Where There’s a Rime, Is There a Reason?
Defining the Personae in Coleridge’s The Rime of the Ancient Mariner 
(Coleridge Bulletin, New Series 20, Winter 2002, pp63-68)
WHEN FIRST PUBLISHED in 1798, Samuel Taylor Coleridge’s The Rime of the Ancyent Marinere met with criticism on the basis of its incomprehensibility, both of language and of meaning. In response to the first complaint, he published The Ancient Mariner: A Poet’s Reverie in 1800, a version of the poem without the archaic spelling and syntax of the original; in 1817, he published an essentially final version, The Rime of the Ancient Mariner, complete with a marginal gloss, perhaps in response to the second objection. Within this edition of the poem, there are three distinct and active personae, and each performs a different function within the text, representing multiple levels of understanding and interpretive ability; they are the Ancient Mariner, a man who, through a careless action, is doomed to walk the earth, the Wedding-Guest, the Mariner’s audience for this version of the tale, and the Scribe, a scholar making marginal notes and judgments on the text. There is another persona, that of the poet/ narrator, whose participation, unlike that of the other three, is obscured; a final participant is the reader. The relationships of the personae, particularly the first three, to the text can ultimately be defined by the relationship each has to the purported moral of the poem.
The story of the poem is one of loss, agonizing loneliness and despair, and suggests the lack of reason in the universe and the capriciousness of providence. A series of events, largely irrational and set in motion by a motiveless act, lead to the Mariner’s encounter with the supernatural, and a game of chance decides his fate. The Mariner’s account of these events is framed by a wedding; he stops a guest and captivates him with his tale. A ship on which he sailed became surrounded by ice at the South Pole after a storm, and was approached by an albatross. The apparent cause of later events is that the Mariner, without provocation, kills the albatross, after which his ship becomes stranded in an uncharted and terrifying ocean. The ship is approached by another, spectral, ship; the two passengers, Death and Life-in-Death, are shooting dice for the lives of the crew. As a result of the game, the rest of the crew die, silently cursing the Mariner as their souls leave their bodies, but he lives on in despair. Haunted by the corpses, both of the crew and of the albatross, which is hung about his neck, the Mariner tries to pray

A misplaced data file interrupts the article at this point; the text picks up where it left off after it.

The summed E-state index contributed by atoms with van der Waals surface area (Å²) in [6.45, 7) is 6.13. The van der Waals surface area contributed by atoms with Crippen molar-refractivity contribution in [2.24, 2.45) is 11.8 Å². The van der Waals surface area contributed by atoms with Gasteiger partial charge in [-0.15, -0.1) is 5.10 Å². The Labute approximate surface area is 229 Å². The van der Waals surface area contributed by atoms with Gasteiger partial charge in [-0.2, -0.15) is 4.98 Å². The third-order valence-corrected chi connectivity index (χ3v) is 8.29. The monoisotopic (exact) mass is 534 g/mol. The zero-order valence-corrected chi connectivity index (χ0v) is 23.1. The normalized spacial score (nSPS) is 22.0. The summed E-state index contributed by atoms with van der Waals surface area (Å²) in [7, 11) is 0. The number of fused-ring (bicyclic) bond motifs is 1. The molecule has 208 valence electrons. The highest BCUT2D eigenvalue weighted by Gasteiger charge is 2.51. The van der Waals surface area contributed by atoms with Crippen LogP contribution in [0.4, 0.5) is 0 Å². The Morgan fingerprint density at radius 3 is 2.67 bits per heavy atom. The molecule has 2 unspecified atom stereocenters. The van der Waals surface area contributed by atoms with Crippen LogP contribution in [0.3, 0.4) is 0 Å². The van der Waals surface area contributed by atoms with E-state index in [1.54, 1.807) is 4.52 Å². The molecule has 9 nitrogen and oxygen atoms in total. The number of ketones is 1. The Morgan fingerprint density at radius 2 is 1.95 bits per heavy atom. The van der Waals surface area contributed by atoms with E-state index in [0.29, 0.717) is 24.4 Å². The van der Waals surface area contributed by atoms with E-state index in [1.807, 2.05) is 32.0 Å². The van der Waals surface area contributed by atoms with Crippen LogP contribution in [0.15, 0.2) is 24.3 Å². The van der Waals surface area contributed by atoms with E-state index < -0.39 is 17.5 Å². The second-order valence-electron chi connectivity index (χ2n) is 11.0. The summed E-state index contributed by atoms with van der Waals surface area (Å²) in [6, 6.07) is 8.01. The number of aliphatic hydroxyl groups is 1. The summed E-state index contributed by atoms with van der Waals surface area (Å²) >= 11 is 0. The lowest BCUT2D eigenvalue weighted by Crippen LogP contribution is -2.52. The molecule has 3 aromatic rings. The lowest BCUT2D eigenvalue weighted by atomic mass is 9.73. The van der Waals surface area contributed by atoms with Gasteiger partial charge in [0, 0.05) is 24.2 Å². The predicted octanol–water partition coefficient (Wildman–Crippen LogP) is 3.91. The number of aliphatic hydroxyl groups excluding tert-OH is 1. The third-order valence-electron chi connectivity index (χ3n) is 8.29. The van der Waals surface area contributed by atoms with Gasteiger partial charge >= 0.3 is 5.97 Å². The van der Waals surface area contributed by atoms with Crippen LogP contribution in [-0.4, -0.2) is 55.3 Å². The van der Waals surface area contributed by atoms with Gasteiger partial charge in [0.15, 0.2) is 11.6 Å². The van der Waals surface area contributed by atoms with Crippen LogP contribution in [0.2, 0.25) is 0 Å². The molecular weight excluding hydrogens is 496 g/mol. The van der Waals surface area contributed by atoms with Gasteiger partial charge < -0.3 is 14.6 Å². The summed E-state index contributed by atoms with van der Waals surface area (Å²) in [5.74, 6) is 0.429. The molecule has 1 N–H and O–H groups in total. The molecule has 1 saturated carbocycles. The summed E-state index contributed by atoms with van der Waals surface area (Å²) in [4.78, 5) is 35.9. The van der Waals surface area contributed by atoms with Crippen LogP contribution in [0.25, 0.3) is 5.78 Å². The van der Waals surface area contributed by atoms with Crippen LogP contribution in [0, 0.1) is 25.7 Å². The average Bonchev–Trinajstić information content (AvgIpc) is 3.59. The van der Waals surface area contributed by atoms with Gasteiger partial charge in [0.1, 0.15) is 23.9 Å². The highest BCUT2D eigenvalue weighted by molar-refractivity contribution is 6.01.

but cannot. After a week, he suddenly sees beauty in the ocean creatures around him, is able to pray, and the corpse of the albatross falls from his neck. A supernatural force drives his ship, piloted by reanimated corpses, home; he lands, and is compelled, for the first time, to tell his tale. Since that time, in the unnamed past, he has roamed the earth and repeated this act of telling.
The arbitrary nature of both the Mariner’s crime and his punishment led Anna Laetitia Barbauld to complain to Coleridge that the poem, besides being ‘improbable… had no moral.’ Coleridge disagreed, claiming the poem’s ‘only, or chief fault, if I might say so, was the obtrusion of the moral sentiment so openly on the reader.’ Barbauld identified the frustration that many readers feel, the discrepancy between the articulated moral and the story as a whole. Because the albatross dies, two hundred men suffer long and miserable deaths, and the perpetrator of the (admittedly senseless) crime suffers for an additional week before spirits occupy the corpses of his dead crewmates and sail the ship home. He manages to pray only once, is at best only partly shriven, and roams the earth, telling strangers his tale. There is no suggestion that this is a period of penance that will end or that he will ever be absolved of his sin. This incommensurability between cause and effect is visible in the moral of the poem as well—as the punishment is inappropriate to the crime, the moral derived by the Mariner is incompatible with his experiences. Just as the Mariner takes his leave of the Wedding-Guest, he says
He prayeth well, who loveth well
Both man and bird and beast.
He prayeth best, who loveth best
All things both great and small;
For the dear God who loveth us,
He made and loveth all. (1817, l. 612-617)